Search Results: "John MacLachlan Gray"


BOOK REVIEW

THE FIEND IN HUMAN by John MacLachlan Gray
FICTION & LITERATURE
Released: Sept. 15, 2003

"Smart, but echoing too familiarly."
Canadian composer, performer, and now first-novelist MacLachlan attempts a penetrating look at man's vile desires in a same-old serial killer tale, transported in time to 1852. Read full book review >

BOOK REVIEW

NOT QUITE DEAD by John MacLachlan Gray
FICTION & LITERATURE
Released: Nov. 15, 2007

"Despite some clutter—Gray (White Stone Day, 2005, etc.) does tend to hyper-plot at times—this is witty, stylish, literate fun."
A saucy stew seasoned with chunks of mystery, history, romance and literary sniping between Charles Dickens and Edgar Allan Poe while both are held for ransom. Read full book review >

BOOK REVIEW

WHITE STONE DAY by John MacLachlan Gray
MYSTERY THRILLER
Released: Dec. 12, 2005

"Teeming with Dickensian reprobates, an elegantly written, artfully mischievous romp."
Merrie Olde England is foggy, dirty, thug-and-crime-ridden. Gray's journalist hero spends his second outing (The Fiend in Human, 2003) trying hard to keep from being murdered in it. Read full book review >

BOOK REVIEW

THE SILENCE OF ANIMALS by John Gray
ESSAYS & ANTHOLOGIES
Released: June 4, 2013

"The world is all chaos, Gray wants us to know, but he has a good time delivering the message."
Another bucket of cold water splashed in the face of idealism by Gray (European Thought/London School of Economics; Black Mass: Apocalyptic Religion and the Death of Utopia, 2007, etc.), this time focused on humankind's stubbornly feral nature. Read full book review >

BOOK REVIEW

NON-FICTION
Released: Oct. 1, 2007

"Makes a discomfiting case that Western liberal democracy just is not suitable for much of the world."
Seeing history as a progressive narrative, especially one with a utopian ending, is a practice that has doomed earlier civilizations and threatens our own, argues Gray (European Thought/London School of Economics). Read full book review >

BOOK REVIEW

TWO FACES OF LIBERALISM by John Gray
BIOGRAPHY & MEMOIR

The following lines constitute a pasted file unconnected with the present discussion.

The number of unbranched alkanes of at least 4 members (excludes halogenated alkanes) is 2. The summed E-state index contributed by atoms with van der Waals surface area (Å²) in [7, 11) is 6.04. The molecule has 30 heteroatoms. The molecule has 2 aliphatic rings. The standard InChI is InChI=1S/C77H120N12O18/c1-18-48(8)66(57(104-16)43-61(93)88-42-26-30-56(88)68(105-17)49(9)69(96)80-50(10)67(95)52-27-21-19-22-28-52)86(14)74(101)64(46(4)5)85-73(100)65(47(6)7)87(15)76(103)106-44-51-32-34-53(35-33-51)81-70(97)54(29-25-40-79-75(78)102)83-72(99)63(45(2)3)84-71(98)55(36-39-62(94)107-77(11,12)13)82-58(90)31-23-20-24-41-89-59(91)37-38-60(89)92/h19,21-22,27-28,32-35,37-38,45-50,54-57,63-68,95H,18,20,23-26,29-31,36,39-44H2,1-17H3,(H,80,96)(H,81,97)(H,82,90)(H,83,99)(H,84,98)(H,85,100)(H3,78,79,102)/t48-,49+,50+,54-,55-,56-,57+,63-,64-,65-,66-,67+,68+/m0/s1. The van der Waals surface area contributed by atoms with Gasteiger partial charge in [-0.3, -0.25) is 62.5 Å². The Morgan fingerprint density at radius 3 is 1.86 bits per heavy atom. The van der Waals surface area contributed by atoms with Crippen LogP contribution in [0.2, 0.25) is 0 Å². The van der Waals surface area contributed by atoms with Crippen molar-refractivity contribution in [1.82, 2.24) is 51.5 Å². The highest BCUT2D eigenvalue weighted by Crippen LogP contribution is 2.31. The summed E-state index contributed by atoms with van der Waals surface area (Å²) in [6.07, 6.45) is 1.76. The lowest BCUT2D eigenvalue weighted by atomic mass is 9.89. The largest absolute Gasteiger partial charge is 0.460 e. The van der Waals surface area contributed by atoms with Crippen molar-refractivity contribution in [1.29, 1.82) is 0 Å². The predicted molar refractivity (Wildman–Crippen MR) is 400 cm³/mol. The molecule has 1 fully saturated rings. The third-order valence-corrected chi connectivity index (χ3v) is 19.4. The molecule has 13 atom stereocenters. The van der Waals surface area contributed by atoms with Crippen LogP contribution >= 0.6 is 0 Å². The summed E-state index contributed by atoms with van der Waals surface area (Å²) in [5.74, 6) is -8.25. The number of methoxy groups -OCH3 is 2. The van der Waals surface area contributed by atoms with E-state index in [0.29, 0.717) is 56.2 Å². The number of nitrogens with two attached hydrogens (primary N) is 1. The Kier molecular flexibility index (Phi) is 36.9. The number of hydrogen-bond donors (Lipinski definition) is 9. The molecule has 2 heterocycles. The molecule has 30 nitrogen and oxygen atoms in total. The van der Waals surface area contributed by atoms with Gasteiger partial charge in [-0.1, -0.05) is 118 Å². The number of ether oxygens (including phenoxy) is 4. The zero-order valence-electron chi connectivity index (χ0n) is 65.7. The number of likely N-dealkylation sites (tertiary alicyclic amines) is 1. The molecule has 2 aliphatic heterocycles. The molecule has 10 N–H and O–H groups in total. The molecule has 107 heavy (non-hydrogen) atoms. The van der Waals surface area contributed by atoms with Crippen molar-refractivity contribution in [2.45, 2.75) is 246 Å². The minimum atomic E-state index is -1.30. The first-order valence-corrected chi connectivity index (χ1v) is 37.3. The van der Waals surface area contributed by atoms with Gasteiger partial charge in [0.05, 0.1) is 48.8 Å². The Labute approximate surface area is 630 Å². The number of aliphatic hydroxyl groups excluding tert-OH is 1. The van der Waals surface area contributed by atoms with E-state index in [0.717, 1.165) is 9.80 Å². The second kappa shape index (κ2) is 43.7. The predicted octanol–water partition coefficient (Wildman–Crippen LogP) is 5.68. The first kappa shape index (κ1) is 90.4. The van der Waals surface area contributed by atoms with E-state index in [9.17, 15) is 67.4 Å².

Released: Oct. 1, 2000

"Another John Gray offered more insight than this in Men Are from Mars, Women Are from Venus."
A disappointing capitulation to vague postmodern multiculturalism from one of England's leading political and economic theorists. Read full book review >

BOOK REVIEW

MUSIC IN THE WOOD by Cornelia Cornelissen
MUSIC AND THE ARTS
Released: June 1, 1995

"Those who encounter the book without disc, however, will feel anything but slightedbookmaking, as in cello-making, has been given all due care. (Nonfiction. 8+)"
A simple, unassuming glimpse of how a violin maker's talents shape chunks of wood into a musical instrument. Read full book review >

BLOG POST

AMELIA GRAY
by Rachel Sugar

If you know anything about Isadora Duncan, it is likely you know this: she was a modern dancer—not just any modern dancer, but the mother of modern dance—and she died, spectacularly, when her silk scarf (hand painted) caught in the wheel of an open automobile.

“When I tell people about Isadora,” says Amelia Gray, whose latest novel — titled ...


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BOOK REVIEW

NON-FICTION
Released: April 1, 1995

More pithy reductionism from Gray (What Your Mother Couldn't Tell You and Your Father Didn't Know, 1994, etc.). Read full book review >

BOOK REVIEW

AL QAEDA AND WHAT IT MEANS TO BE MODERN by John Gray
NON-FICTION
Released: Sept. 1, 2003

"A smart, learned, lucid, and alarming argument, occasionally overstated for rhetorical purposes."
From across the Atlantic, Gray (European Thought/London School of Economics) warns that the US will not much longer enjoy either its military hegemony or its economic puissance unless it abandons its procrustean international policies. Read full book review >

BLOG POST

ROAD TRIPPIN’ IT WITH JOHN BURNINGHAM
by Julie Danielson

The holidays are nigh. I wrote this time last year about my favorite holiday picture book of all time – John Burningham’s Harvey Slumfenburger’s Christmas Present, originally published back in 1993.

I’m a big Burningham fan. (If you are, too, and you’ve not yet read this, run to your nearest bookstore or library.) And in thinking about Harvey, I was ...


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BLOG POST

WE ARE MORE THAN MACHINES
by Mandy Curtis

BOOK REPORT for Defy the Stars (Defy the Stars #1) by Claudia Gray

Cover Story: Trippy ‘Splosion
BFF Charm: Heck Yes
Swoonworthy Scale: 7
Talky Talk: Boy (Robot) Meets Girl
Bonus Factors: Space Colonies, Unlikely Team
Relationship Status: Stowaway

Cover Story: Trippy ‘Splosion

I feel like this book should have come with special 3D-like glasses that make the title ...


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